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The Act of Killing (2012 Documentary)

This is quite an incredible piece of work. It's quite hard to.fathom what or how the filmmaker must be feeling behind the camera since it's harrowing enough just watching the finished product.



The documentary-maker has travelled to Indonesia to visit the figures responsible for a military coup in which they killed thousands of people accusing them of being communists.

He has then asked these figures whether they want to make a creative artistic film about these killings they are so very proud of.



The whole enterprise feels doomed. Heck, even once they've agreed to make the film, how could the filmmaker hope to hide his revulsion at the events depicted? Why would the film even be limited to killings? Wouldn't the filmmakers inevitably find himself making disingenuous propaganda for a bunch of monsters.

What makes this work is the admiration of these murderers for American gangster flicks. It turns out that, even while performing the killings they had gangster movies on their minds. We are regular misinformed by a variety of figures during the film that 'gangster' means 'free man'.



The premise of 'The Act Of Killing' is that directing a film about the killings would inevitably make the killers think more deeply about their actions. In the role of director and creator you inevitably need to consider the motivations and feelings of the characters.

It must be remembered that the figures responsible for the massacres do not deny what they did, do not regret what they did and are actually proud of their actions, even while describing those actions as sadistic.



Surrounded by proud killers who gain regular praise for their past cruelty, listening to them relishing every gruesome detail they recall with smiles on their faces, the director must surely have been terrified. This film represents one hell of a risk and the way it paid off is extraordinary.

Comments

( 6 comments — Leave a comment )
sabotabby
Aug. 23rd, 2014 06:04 pm (UTC)
I've got that in my to-watch queue, but I'm actually afraid to watch it.
kita0610
Aug. 23rd, 2014 06:05 pm (UTC)
I've heard of this one. I cannot watch it.

('coup')
fatpie42
Aug. 23rd, 2014 06:06 pm (UTC)
(Ah yes, that is an embarrassing error... Now corrected. Thank you.)

Edited at 2014-08-23 06:07 pm (UTC)
deepseasiren
Aug. 23rd, 2014 10:07 pm (UTC)
I don't know if I'd be able to watch this but it certainly seems riveting in its own way.
fatpie42
Aug. 23rd, 2014 10:27 pm (UTC)
Yeah, I've recently decided to stop giving ratings to documentaries. Half the time I find I'm giving the rating more for the subject matter rather than because I'm recommending the film.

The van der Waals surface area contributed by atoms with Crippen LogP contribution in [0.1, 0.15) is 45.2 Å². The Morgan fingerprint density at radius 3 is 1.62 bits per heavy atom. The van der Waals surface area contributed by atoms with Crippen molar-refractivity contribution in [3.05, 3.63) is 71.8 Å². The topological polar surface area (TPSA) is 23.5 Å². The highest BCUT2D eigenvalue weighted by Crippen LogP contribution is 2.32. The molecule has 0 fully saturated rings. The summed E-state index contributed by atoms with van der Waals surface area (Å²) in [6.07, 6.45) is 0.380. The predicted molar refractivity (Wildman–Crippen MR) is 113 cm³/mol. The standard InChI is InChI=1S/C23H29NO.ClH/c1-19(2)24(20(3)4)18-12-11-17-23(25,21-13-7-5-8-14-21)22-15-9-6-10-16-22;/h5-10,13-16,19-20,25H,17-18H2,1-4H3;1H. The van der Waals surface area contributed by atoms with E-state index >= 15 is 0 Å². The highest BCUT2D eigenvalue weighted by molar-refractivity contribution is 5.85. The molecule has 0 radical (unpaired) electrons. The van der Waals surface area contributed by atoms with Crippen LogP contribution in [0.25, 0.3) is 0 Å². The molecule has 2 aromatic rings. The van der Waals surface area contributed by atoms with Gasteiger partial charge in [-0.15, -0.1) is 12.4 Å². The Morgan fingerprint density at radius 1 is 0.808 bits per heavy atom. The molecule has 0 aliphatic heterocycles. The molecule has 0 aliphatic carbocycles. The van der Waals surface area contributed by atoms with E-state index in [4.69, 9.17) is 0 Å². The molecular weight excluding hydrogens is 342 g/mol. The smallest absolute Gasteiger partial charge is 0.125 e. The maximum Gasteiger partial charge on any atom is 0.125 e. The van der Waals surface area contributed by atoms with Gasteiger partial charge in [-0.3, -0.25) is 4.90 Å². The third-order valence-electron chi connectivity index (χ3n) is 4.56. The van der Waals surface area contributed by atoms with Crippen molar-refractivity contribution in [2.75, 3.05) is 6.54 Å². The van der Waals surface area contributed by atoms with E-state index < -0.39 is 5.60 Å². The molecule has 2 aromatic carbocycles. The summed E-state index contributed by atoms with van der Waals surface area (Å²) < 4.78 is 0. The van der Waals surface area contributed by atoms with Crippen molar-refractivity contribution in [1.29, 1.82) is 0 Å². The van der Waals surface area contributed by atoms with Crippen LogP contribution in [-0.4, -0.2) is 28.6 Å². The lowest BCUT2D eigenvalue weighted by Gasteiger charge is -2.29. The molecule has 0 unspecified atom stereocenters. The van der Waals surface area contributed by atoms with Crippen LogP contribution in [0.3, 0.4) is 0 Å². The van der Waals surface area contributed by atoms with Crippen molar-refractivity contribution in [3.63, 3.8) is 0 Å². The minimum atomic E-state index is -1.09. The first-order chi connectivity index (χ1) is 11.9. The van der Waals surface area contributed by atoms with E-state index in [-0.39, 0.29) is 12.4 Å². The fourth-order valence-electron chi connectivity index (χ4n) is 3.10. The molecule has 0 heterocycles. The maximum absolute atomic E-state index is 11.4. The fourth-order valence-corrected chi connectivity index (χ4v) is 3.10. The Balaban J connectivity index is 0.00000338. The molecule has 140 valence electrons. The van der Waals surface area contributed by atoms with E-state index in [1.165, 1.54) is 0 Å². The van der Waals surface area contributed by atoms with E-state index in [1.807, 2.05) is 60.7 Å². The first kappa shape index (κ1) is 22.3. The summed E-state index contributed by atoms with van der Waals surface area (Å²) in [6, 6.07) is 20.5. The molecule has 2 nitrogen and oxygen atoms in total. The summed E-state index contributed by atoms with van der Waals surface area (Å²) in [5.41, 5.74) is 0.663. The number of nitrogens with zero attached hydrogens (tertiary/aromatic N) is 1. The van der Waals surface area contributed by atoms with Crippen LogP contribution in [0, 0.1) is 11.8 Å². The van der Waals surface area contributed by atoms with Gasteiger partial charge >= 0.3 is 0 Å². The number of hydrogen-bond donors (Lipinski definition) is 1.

There's no doubting that "The Act of Killing" was an incredible piece of work and was very well made and fantastically edited. I've also no doubt that those who can stomach it (and at least it's not showing anyone being genuinely harmed during the film itself) will probably find the experience is worth it.

But this is not the sort of thing I'd insist that anyone ought to subject themselves to. However, I still think everyone ought to know that this film exists so that, even if they can't handle it, they at least know what it is they are missing.

I suppose my question here is actually a question you can ask a lot of documentary makers: "How could you ever just sit behind the camera and watch?"

It's a question often raised by Kevin Carter's photo of a vulture stalking a dying child in Africa. (Which is a pretty shocking example in itself because Kevin Carter himself claimed that there would be no point helping the child when so much more suffering was happening outside the frame of that photograph. Yet the angry reactions to his picture which raised awareness of the horrors taking place abroad led to him committing suicide. It hardly seems fair to the photographer.)

I don't know how the cameraman documenting "The Act of Killing" managed to keep on filming without revealing his own feelings about the project, but I know it was worth it for the results here. - The filmmaker manages to make a mass murderer surrounded by sycophants finally recognise the gravity of what he has done and to admit not just to others, but to himself, that what he did was wrong. That's quite an achievement. You can actually see the moment where the realisation dawns on him (though he was already experiencing nightmares and there's another figure in the film who is clearly not so haunted by his past actions).

Yeah, kind of riveting. But also bizarre. It's hard to believe that these are real people. For much of the film they seem so oblivious to the horror of their past actions.
sabotabby
Aug. 26th, 2014 02:02 am (UTC)
What the everloving shit did I just watch?

That was beyond brilliant but holy fuck.
( 6 comments — Leave a comment )

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